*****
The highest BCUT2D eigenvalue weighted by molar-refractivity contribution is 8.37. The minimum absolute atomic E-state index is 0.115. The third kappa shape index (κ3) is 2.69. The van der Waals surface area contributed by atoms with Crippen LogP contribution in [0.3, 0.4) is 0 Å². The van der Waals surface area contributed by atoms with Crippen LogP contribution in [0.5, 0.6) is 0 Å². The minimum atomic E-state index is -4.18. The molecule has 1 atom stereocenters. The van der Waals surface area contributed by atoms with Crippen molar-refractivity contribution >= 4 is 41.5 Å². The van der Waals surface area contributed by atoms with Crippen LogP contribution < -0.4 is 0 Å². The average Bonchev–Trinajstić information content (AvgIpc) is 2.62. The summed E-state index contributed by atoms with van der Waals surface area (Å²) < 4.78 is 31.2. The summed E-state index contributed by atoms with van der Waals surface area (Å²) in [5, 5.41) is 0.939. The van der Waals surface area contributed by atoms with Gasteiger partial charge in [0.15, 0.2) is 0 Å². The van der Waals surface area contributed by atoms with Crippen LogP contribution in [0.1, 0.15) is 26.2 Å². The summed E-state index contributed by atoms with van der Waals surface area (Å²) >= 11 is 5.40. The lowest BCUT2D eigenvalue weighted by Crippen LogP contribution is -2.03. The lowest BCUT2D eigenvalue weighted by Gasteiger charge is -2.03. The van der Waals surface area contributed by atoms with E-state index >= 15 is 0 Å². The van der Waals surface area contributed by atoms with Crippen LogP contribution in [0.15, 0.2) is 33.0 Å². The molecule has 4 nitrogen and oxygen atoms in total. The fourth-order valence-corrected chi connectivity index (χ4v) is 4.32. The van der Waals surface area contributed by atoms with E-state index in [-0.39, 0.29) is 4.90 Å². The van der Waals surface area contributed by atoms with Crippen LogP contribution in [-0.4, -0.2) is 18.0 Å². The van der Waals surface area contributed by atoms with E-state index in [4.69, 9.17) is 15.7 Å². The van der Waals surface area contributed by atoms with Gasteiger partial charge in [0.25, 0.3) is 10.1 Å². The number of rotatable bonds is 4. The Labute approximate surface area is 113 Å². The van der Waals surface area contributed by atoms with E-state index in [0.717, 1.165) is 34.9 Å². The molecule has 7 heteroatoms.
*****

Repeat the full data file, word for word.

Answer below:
The highest BCUT2D eigenvalue weighted by molar-refractivity contribution is 8.37. The minimum absolute atomic E-state index is 0.115. The third kappa shape index (κ3) is 2.69. The van der Waals surface area contributed by atoms with Crippen LogP contribution in [0.3, 0.4) is 0 Å². The van der Waals surface area contributed by atoms with Crippen LogP contribution in [0.5, 0.6) is 0 Å². The minimum atomic E-state index is -4.18. The molecule has 1 atom stereocenters. The van der Waals surface area contributed by atoms with Crippen molar-refractivity contribution >= 4 is 41.5 Å². The van der Waals surface area contributed by atoms with Crippen LogP contribution < -0.4 is 0 Å². The average Bonchev–Trinajstić information content (AvgIpc) is 2.62. The summed E-state index contributed by atoms with van der Waals surface area (Å²) < 4.78 is 31.2. The summed E-state index contributed by atoms with van der Waals surface area (Å²) in [5, 5.41) is 0.939. The van der Waals surface area contributed by atoms with Gasteiger partial charge in [0.15, 0.2) is 0 Å². The van der Waals surface area contributed by atoms with Crippen LogP contribution in [0.1, 0.15) is 26.2 Å². The summed E-state index contributed by atoms with van der Waals surface area (Å²) >= 11 is 5.40. The lowest BCUT2D eigenvalue weighted by Crippen LogP contribution is -2.03. The lowest BCUT2D eigenvalue weighted by Gasteiger charge is -2.03. The van der Waals surface area contributed by atoms with E-state index >= 15 is 0 Å². The van der Waals surface area contributed by atoms with Crippen LogP contribution in [0.15, 0.2) is 33.0 Å². The molecule has 4 nitrogen and oxygen atoms in total. The fourth-order valence-corrected chi connectivity index (χ4v) is 4.32. The van der Waals surface area contributed by atoms with E-state index in [-0.39, 0.29) is 4.90 Å². The van der Waals surface area contributed by atoms with Crippen LogP contribution in [-0.4, -0.2) is 18.0 Å². The van der Waals surface area contributed by atoms with E-state index in [4.69, 9.17) is 15.7 Å². The van der Waals surface area contributed by atoms with Gasteiger partial charge in [0.25, 0.3) is 10.1 Å². The number of rotatable bonds is 4. The Labute approximate surface area is 113 Å². The van der Waals surface area contributed by atoms with E-state index in [0.717, 1.165) is 34.9 Å². The molecule has 7 heteroatoms.